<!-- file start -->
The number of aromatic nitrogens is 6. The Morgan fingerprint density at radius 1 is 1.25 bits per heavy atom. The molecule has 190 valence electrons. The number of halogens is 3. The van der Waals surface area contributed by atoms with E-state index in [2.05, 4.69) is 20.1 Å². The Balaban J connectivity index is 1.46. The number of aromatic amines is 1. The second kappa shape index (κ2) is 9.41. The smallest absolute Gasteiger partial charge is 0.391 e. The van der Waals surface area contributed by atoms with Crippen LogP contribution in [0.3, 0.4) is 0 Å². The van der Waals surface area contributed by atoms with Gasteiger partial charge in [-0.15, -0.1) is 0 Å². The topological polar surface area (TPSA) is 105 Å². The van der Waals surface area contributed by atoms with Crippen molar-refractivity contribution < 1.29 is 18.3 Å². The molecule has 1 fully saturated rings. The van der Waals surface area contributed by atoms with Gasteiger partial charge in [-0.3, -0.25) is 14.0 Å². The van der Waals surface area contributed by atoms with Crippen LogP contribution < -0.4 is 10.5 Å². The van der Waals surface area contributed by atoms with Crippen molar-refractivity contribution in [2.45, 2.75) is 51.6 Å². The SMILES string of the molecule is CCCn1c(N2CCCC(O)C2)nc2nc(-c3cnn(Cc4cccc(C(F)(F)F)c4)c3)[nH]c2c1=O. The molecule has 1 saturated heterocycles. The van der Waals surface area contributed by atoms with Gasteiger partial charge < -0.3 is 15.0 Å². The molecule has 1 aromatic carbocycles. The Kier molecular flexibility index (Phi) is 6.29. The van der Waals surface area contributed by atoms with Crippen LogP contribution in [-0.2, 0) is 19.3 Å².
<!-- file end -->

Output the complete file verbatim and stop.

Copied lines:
The number of aromatic nitrogens is 6. The Morgan fingerprint density at radius 1 is 1.25 bits per heavy atom. The molecule has 190 valence electrons. The number of halogens is 3. The van der Waals surface area contributed by atoms with E-state index in [2.05, 4.69) is 20.1 Å². The Balaban J connectivity index is 1.46. The number of aromatic amines is 1. The second kappa shape index (κ2) is 9.41. The smallest absolute Gasteiger partial charge is 0.391 e. The van der Waals surface area contributed by atoms with Crippen LogP contribution in [0.3, 0.4) is 0 Å². The van der Waals surface area contributed by atoms with Gasteiger partial charge in [-0.15, -0.1) is 0 Å². The topological polar surface area (TPSA) is 105 Å². The van der Waals surface area contributed by atoms with Crippen molar-refractivity contribution < 1.29 is 18.3 Å². The molecule has 1 fully saturated rings. The van der Waals surface area contributed by atoms with Gasteiger partial charge in [-0.3, -0.25) is 14.0 Å². The van der Waals surface area contributed by atoms with Crippen LogP contribution < -0.4 is 10.5 Å². The van der Waals surface area contributed by atoms with Crippen molar-refractivity contribution in [2.45, 2.75) is 51.6 Å². The SMILES string of the molecule is CCCn1c(N2CCCC(O)C2)nc2nc(-c3cnn(Cc4cccc(C(F)(F)F)c4)c3)[nH]c2c1=O. The molecule has 1 saturated heterocycles. The van der Waals surface area contributed by atoms with Gasteiger partial charge < -0.3 is 15.0 Å². The molecule has 1 aromatic carbocycles. The Kier molecular flexibility index (Phi) is 6.29. The van der Waals surface area contributed by atoms with Crippen LogP contribution in [-0.2, 0) is 19.3 Å².